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  • Apo: apolipoprotein

  • ATP: adenosine triphosphate

  • AUC: area under the concentration-time curve

  • BBB: blood-brain barrier

  • BCRP: breast cancer resistance protein

  • BCSFB: blood–cerebrospinal fluid barrier

  • CSF: cerebrospinal fluid

  • fu,brain: unbound fraction of drug in brain homogenate

  • fu,plasma: unbound fraction of drug in plasma

  • FUS: focused ultrasound

  • IR: insulin receptor

  • ISF: interstitial fluid

  • Kp,uu,brain: partition coefficient of unbound drug in brain interstitial fluid to that in plasma

  • Kp,uu,cell: partition coefficient of unbound drug between intracellular and interstitial fluids

  • LDLRf: low-density lipoprotein receptor family

  • MRP: multidrug resistance protein

  • PET: positron emission tomography

  • PS: permeability surface area product

  • RMT: receptor-mediated transcytosis

  • Tf: transferrin

  • TfR: transferrin receptor

  • Vu,brain: unbound volume of distribution in the brain; i.e., partitioning of total drug to that unbound in the brain interstitial fluid


For a drug to be active, it must reach a certain concentration in the target tissue. The central nervous system (CNS) possesses a series of barriers that separate the neural tissue from the periphery. These barriers act to stringently regulate the movement of ions, molecules, and cells between peripheral fluids (i.e., blood) and the CNS, thus tightly regulating the extracellular environment of the CNS, which is critical to maintain homeostasis. The barriers not only control the influx of glucose and essential nutrients but also greatly limit the entry of many exogenous compounds, including drugs. The pharmaceutical industry has struggled with developing drugs that can cross these barriers and enter the brain without requiring high doses that give unwanted peripheral side effects or are too costly. For large-molecule drugs like antibodies, this problem is greater since larger molecules have an even lower ability to cross brain barriers.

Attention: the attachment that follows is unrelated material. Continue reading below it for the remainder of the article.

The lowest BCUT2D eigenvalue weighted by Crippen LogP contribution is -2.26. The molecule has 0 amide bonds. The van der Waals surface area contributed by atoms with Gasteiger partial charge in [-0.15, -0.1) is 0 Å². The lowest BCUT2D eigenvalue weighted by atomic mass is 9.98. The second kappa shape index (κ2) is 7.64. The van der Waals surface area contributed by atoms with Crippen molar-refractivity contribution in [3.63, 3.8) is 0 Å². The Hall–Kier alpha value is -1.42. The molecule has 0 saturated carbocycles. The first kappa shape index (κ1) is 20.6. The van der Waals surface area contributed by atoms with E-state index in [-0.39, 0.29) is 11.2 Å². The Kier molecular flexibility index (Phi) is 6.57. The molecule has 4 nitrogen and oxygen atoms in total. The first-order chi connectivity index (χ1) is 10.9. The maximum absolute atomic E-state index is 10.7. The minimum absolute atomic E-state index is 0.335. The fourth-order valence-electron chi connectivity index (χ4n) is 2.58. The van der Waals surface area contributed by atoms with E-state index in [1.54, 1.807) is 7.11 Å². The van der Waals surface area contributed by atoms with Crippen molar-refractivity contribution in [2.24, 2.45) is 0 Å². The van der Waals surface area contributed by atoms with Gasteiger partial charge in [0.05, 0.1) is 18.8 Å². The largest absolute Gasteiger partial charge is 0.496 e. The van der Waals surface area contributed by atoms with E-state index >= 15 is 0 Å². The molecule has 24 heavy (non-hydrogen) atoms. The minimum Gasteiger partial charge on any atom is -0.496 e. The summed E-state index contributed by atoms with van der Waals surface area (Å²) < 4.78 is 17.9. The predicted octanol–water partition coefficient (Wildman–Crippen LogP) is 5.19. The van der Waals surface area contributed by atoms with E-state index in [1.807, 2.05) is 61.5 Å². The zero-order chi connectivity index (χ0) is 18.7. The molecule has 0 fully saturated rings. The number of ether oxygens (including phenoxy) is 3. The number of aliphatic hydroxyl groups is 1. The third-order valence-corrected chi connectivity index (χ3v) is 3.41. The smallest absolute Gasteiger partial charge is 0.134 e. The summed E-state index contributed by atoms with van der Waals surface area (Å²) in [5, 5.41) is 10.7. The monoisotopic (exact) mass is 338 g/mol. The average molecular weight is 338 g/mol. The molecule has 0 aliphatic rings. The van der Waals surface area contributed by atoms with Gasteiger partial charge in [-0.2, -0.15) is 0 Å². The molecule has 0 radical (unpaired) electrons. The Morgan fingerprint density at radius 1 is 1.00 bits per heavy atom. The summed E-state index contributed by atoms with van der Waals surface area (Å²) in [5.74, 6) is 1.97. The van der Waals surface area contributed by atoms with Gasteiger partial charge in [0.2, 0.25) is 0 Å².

The brain barriers include the blood vessels that vascularize the CNS parenchyma, the meningeal covering of the brain, and the choroid plexus within the ventricles (Figure 17–1).

Figure 17–1

Schematic representation of the major brain barriers. Top right is a schematic of a cross-section through the meningeal coverings of the brain depicting the major meningeal barrier sites including the arachnoid barrier between the dura and the subarachnoid space and the vascular barrier possessed by the blood vessels within the subarachnoid space. Bottom left is a schematic of a cross-section through the choroid plexus that sits within the brain ventricles, depicting the choroid plexus epithelial cells that form the blood-CSF barrier between the leaky fenestrated vessels within the choroid plexus and the CSF within the ventricles. Bottom right depicts a cross-section of a parenchymal capillary that forms the BBB.

The barriers are especially important to insulate the neurons from ionic fluctuations, such that the neurons can maintain appropriate ion gradients required for neural circuit function. The brain barriers also protect the CNS from toxins, pathogens, and even the body’s own immune system, ...

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